Very quietly, California State Senator Ted Gaines has issued Senate Bill 40 that would limit his state's $2,500 plug-in rebate to only those cars with a MSRP of $40,000 or less. Out would be the likes of the Tesla Model S, BMW i3 and Mercedes-Benz B-Class Electric.
Mr. Gaines reasoning is simple, “I would much rather help people who are middle class,” reports the Sacramento Bee,“A $40,000 car is still expensive.”
Senator Gaines Says State Money Better Spend On EVs Affordable To The Middle Class
Given that there is a limit as to how much money California has to fund the CVRP program (theoretically anyway- it has been raised many times), the sentiment makes some sense.
Rebate money would indeed go further in its purpose to get more plug-ins on the road by only being available on those EVs where the money would defer the greatest percent of cost.
The thing is, this is basically a bill to eliminate Tesla Model S owners from receiving the credit as the other players in the high end plug-in business are relatively insignificant.
Adding to the drama, Senator Gaines had been the biggest Tesla support in the California government...that is, when he was looking for a certain Gigafactory project to come to the state, and more specifically to his home district of Sacramento.
So, are sour grapes in play here as well?
The Sacramento Bee took the time to highlights of Senator Gaines' pro-Tesla antics when looking to secure the $5 billion dollar battery facility:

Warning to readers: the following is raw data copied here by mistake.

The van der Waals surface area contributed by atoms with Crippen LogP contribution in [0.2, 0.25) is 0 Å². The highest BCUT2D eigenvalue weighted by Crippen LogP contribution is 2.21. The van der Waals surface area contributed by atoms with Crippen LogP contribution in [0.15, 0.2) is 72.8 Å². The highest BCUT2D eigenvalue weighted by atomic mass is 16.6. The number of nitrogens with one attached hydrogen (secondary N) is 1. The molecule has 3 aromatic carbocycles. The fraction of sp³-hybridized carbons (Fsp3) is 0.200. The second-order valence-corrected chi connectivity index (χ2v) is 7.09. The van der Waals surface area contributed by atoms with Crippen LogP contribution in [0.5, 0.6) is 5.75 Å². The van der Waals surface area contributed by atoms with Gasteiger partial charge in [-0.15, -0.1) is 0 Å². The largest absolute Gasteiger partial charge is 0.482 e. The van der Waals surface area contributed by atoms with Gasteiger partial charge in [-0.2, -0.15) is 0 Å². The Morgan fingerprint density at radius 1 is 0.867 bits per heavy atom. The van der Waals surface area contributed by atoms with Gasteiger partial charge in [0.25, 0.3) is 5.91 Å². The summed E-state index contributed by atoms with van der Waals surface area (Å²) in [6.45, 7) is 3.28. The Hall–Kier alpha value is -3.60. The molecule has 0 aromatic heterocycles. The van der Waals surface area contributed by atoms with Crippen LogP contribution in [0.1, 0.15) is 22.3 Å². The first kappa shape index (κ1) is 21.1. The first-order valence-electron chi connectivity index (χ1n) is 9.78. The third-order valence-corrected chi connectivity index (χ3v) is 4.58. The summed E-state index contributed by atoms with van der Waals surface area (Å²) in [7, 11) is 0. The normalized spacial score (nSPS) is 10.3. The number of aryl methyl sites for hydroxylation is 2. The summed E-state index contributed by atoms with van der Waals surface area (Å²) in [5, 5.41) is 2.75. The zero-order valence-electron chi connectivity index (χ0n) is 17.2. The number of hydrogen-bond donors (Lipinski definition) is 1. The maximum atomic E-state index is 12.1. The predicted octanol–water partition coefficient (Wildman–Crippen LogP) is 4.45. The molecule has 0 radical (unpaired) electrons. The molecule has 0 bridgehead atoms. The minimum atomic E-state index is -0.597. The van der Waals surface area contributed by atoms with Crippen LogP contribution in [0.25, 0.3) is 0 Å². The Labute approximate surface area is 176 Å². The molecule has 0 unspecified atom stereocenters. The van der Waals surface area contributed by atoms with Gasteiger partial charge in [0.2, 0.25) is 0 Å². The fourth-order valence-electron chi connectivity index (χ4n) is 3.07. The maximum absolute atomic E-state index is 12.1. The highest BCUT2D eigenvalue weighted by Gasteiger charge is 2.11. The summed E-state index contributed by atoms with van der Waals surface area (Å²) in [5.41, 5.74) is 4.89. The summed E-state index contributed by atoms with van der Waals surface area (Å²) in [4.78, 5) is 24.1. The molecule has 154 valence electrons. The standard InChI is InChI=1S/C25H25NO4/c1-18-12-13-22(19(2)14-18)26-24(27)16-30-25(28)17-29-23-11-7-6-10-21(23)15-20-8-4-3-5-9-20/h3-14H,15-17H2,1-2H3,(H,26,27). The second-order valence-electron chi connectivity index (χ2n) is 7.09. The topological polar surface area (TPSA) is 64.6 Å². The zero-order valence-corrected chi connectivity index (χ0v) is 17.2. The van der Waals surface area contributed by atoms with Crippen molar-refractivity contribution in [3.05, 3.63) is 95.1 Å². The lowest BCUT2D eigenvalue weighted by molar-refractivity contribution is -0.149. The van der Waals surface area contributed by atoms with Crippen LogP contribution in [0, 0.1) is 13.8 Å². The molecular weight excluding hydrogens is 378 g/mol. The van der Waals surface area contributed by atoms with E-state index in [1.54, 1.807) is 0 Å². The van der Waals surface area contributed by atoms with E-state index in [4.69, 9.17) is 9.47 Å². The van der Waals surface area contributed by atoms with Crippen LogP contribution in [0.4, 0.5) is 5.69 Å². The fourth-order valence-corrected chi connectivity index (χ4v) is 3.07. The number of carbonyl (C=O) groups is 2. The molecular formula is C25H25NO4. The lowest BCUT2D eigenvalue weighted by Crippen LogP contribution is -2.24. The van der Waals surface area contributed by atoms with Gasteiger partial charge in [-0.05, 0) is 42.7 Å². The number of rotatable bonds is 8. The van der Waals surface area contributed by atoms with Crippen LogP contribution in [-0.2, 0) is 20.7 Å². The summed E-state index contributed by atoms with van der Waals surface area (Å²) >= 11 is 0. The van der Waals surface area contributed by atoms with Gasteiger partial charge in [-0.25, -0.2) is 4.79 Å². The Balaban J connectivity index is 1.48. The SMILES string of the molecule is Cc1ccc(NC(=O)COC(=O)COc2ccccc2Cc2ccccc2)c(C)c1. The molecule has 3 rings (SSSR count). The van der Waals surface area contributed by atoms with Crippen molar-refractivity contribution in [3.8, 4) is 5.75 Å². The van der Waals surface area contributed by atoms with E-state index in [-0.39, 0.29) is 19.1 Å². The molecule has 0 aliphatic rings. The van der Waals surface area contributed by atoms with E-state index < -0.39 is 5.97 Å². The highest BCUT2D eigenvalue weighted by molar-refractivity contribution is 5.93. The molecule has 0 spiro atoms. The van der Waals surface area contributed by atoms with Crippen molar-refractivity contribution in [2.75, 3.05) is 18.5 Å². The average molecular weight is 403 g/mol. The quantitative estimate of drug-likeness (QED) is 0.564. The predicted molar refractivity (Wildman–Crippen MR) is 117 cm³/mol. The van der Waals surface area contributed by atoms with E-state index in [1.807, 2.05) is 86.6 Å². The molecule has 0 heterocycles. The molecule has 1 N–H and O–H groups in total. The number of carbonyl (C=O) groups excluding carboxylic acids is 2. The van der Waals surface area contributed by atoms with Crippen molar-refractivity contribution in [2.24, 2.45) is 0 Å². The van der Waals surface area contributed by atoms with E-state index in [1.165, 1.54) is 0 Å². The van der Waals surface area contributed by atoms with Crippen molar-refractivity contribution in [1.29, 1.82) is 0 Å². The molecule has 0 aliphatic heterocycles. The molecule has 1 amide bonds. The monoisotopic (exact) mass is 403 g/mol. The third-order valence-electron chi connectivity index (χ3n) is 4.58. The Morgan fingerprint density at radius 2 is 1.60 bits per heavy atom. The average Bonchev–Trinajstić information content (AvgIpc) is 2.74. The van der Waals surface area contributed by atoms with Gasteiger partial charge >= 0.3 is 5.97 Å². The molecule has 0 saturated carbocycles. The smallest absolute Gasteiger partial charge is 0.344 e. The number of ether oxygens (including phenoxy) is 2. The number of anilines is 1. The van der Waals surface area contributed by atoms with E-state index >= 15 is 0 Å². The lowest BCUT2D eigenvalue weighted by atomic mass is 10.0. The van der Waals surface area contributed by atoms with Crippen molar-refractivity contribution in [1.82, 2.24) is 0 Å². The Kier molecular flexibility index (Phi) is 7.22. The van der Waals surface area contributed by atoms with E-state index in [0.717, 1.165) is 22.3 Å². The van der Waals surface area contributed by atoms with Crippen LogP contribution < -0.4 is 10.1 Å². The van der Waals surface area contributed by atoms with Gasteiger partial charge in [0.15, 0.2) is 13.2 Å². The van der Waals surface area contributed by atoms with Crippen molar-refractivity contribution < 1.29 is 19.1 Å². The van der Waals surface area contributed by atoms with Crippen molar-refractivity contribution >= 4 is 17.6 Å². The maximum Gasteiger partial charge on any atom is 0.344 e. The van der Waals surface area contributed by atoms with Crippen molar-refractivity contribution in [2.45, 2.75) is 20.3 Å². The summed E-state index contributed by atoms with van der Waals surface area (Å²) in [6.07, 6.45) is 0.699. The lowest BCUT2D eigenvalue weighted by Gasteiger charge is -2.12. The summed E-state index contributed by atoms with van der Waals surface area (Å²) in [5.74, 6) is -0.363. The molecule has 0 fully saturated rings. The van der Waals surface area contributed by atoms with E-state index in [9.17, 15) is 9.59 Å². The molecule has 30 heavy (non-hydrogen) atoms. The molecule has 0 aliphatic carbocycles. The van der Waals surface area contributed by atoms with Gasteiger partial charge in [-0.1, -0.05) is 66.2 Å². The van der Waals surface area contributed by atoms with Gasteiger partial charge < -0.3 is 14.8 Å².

- Personally delivered a gold painted shovel to Tesla’s HQ, "in case the billionaire Musk needed groundbreaking equipment"
Mr. Gaines went Texas, which was competing for the Tesla factory at the same time, and "showed up outside the Capitol in Austin with a cardboard cutout of a Tesla, to drive home the point that, by law, there are no Tesla showrooms in Texas."
Now some six months after losing the battle for Tesla's Gigafactory to Nevada, this Bill would seem to indicate Mr. Gaines has harbored some ill-will towards the company since then...or perhaps he has merely had a return of his sensibilities to look out for the common good of his constituents. Although, it seems fairly hard to believe that if Tesla had been chosen to make batteries in his home district that this bill would still be tabled today.
Through February of 2015, the CVRP program has issued 13,597 rebates to Tesla vehicle owners worth $34,246,361.
The reason for Mr. Gaines forwarding this bill not withstanding, would the public had been better served to have these funds reserved for the "middle class"? Would future funding be better allocated towards strictly lower cost plug-ins? That is still the real question.